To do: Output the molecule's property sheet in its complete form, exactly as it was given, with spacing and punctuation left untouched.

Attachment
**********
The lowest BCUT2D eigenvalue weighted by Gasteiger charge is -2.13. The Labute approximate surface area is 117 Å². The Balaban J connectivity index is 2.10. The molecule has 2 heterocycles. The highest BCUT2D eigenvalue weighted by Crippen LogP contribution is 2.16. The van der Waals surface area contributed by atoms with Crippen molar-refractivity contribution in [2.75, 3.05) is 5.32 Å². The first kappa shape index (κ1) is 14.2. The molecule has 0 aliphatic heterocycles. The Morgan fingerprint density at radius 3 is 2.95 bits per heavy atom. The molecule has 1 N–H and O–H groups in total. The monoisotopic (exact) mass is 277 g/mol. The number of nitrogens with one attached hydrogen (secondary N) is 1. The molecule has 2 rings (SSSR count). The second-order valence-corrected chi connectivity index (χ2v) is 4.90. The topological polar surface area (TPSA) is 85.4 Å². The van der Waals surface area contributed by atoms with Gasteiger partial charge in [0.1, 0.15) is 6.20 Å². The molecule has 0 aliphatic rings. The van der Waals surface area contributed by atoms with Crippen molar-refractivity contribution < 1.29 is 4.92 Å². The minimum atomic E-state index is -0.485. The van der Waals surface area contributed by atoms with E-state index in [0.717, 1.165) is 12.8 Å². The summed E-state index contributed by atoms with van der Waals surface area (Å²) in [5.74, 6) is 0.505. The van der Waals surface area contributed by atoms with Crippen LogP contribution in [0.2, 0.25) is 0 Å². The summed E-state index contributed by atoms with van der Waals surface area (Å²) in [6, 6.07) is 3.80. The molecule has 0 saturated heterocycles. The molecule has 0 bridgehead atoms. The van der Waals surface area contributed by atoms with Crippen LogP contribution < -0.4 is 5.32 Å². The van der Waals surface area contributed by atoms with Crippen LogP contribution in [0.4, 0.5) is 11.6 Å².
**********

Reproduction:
The lowest BCUT2D eigenvalue weighted by Gasteiger charge is -2.13. The Labute approximate surface area is 117 Å². The Balaban J connectivity index is 2.10. The molecule has 2 heterocycles. The highest BCUT2D eigenvalue weighted by Crippen LogP contribution is 2.16. The van der Waals surface area contributed by atoms with Crippen molar-refractivity contribution in [2.75, 3.05) is 5.32 Å². The first kappa shape index (κ1) is 14.2. The molecule has 0 aliphatic heterocycles. The Morgan fingerprint density at radius 3 is 2.95 bits per heavy atom. The molecule has 1 N–H and O–H groups in total. The monoisotopic (exact) mass is 277 g/mol. The number of nitrogens with one attached hydrogen (secondary N) is 1. The molecule has 2 rings (SSSR count). The second-order valence-corrected chi connectivity index (χ2v) is 4.90. The topological polar surface area (TPSA) is 85.4 Å². The van der Waals surface area contributed by atoms with Gasteiger partial charge in [0.1, 0.15) is 6.20 Å². The molecule has 0 aliphatic rings. The van der Waals surface area contributed by atoms with Crippen molar-refractivity contribution < 1.29 is 4.92 Å². The minimum atomic E-state index is -0.485. The van der Waals surface area contributed by atoms with E-state index in [0.717, 1.165) is 12.8 Å². The summed E-state index contributed by atoms with van der Waals surface area (Å²) in [5.74, 6) is 0.505. The van der Waals surface area contributed by atoms with Crippen LogP contribution in [0.2, 0.25) is 0 Å². The summed E-state index contributed by atoms with van der Waals surface area (Å²) in [6, 6.07) is 3.80. The molecule has 0 saturated heterocycles. The molecule has 0 bridgehead atoms. The van der Waals surface area contributed by atoms with Crippen LogP contribution < -0.4 is 5.32 Å². The van der Waals surface area contributed by atoms with Crippen LogP contribution in [0.4, 0.5) is 11.6 Å².